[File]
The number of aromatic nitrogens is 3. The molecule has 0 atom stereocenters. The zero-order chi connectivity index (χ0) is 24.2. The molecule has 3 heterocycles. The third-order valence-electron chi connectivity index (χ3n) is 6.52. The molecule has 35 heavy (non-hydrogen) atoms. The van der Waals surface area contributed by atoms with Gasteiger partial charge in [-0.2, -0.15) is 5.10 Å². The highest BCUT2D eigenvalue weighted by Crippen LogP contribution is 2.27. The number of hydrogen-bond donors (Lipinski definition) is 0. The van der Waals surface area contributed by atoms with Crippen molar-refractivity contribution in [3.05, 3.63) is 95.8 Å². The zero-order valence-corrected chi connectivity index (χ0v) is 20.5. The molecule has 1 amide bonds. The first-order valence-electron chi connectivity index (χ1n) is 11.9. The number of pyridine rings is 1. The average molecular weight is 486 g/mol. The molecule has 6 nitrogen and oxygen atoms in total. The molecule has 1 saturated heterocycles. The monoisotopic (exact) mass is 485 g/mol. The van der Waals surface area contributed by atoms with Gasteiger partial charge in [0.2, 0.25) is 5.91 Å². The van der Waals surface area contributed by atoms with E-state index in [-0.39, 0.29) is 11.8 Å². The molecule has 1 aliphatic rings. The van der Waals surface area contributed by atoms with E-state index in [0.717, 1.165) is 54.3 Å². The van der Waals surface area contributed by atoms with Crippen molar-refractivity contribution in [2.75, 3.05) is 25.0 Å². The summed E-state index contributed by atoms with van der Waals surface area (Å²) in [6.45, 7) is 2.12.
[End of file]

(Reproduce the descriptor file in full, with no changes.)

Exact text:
The number of aromatic nitrogens is 3. The molecule has 0 atom stereocenters. The zero-order chi connectivity index (χ0) is 24.2. The molecule has 3 heterocycles. The third-order valence-electron chi connectivity index (χ3n) is 6.52. The molecule has 35 heavy (non-hydrogen) atoms. The van der Waals surface area contributed by atoms with Gasteiger partial charge in [-0.2, -0.15) is 5.10 Å². The highest BCUT2D eigenvalue weighted by Crippen LogP contribution is 2.27. The number of hydrogen-bond donors (Lipinski definition) is 0. The van der Waals surface area contributed by atoms with Crippen molar-refractivity contribution in [3.05, 3.63) is 95.8 Å². The zero-order valence-corrected chi connectivity index (χ0v) is 20.5. The molecule has 1 amide bonds. The first-order valence-electron chi connectivity index (χ1n) is 11.9. The number of pyridine rings is 1. The average molecular weight is 486 g/mol. The molecule has 6 nitrogen and oxygen atoms in total. The molecule has 1 saturated heterocycles. The monoisotopic (exact) mass is 485 g/mol. The van der Waals surface area contributed by atoms with Gasteiger partial charge in [0.2, 0.25) is 5.91 Å². The van der Waals surface area contributed by atoms with E-state index in [-0.39, 0.29) is 11.8 Å². The molecule has 1 aliphatic rings. The van der Waals surface area contributed by atoms with E-state index in [0.717, 1.165) is 54.3 Å². The van der Waals surface area contributed by atoms with Crippen molar-refractivity contribution in [2.75, 3.05) is 25.0 Å². The summed E-state index contributed by atoms with van der Waals surface area (Å²) in [6.45, 7) is 2.12.